Our first reaction is to say that this is a good idea. CRN strongly encourages a cooperative program to map all the steps that will lead to molecular manufacturing. We have even outlined a series of studies that could go a long way toward meeting this goal. A combined effort -- involving business, government, academic, and nonprofit participants -- appears safest to us. This is especially true if numerous international partners are included, the more the better.
So, in principle, we support the idea of a collaborative technical roadmap project. The problem is, we're not sure whether this announcement fits our description.
Foresight's press release says, "Productive Nanosystems will drive research and applications in a host of areas, providing new atomically-precise nanoscale building blocks, devices and systems." However, it isn't clear if they have the same end in mind as, for example, the field's premier technical book, Nanosystems, written by Eric Drexler, founder of the Foresight Institute.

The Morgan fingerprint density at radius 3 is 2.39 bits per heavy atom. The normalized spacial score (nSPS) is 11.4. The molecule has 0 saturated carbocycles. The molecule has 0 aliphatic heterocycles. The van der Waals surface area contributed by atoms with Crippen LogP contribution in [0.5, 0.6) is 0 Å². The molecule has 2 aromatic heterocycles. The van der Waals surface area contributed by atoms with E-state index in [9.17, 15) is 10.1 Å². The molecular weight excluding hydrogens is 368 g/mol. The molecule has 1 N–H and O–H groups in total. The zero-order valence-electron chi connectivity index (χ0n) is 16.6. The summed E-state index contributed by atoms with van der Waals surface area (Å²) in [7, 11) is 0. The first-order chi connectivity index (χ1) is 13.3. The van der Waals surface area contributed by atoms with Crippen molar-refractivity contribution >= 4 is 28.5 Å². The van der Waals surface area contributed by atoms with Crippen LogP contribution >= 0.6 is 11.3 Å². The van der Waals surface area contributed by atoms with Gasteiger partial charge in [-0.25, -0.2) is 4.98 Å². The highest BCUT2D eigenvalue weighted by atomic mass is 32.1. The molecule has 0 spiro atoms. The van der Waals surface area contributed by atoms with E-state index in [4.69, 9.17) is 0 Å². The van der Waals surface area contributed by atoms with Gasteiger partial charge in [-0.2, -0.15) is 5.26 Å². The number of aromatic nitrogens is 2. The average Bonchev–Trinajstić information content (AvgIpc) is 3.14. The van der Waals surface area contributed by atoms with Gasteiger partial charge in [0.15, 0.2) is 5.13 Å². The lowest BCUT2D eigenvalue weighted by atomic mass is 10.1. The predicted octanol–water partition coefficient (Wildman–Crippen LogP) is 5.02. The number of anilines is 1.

A story yesterday at News.com tells us that Foresight divides the evolution of nanotech into four categories:
[P]assive nanomaterials, such as stronger plastics; active nanomaterials, such as chemical sensors; nano devices, such as transistors; and nano systems, or complete semiconductors.
CRN has said, and will continue to say, that we expect exponential general-purpose molecular manufacturing (MM) to be developed at some point in the near- to mid-future. Because it will be so transformative -- and potentially disruptive -- it is essential that steps are taken in advance to adequately prepare.
Preparation will require: first, a detailed technical understanding of how and when MM could be developed; and second, a parallel understanding of the implications of MM along with policy recommendations for responsible use. We would be pleased if Foresight's roadmap project will aim to accomplish the former. If so, then CRN can put all our efforts into leading an effort toward the latter.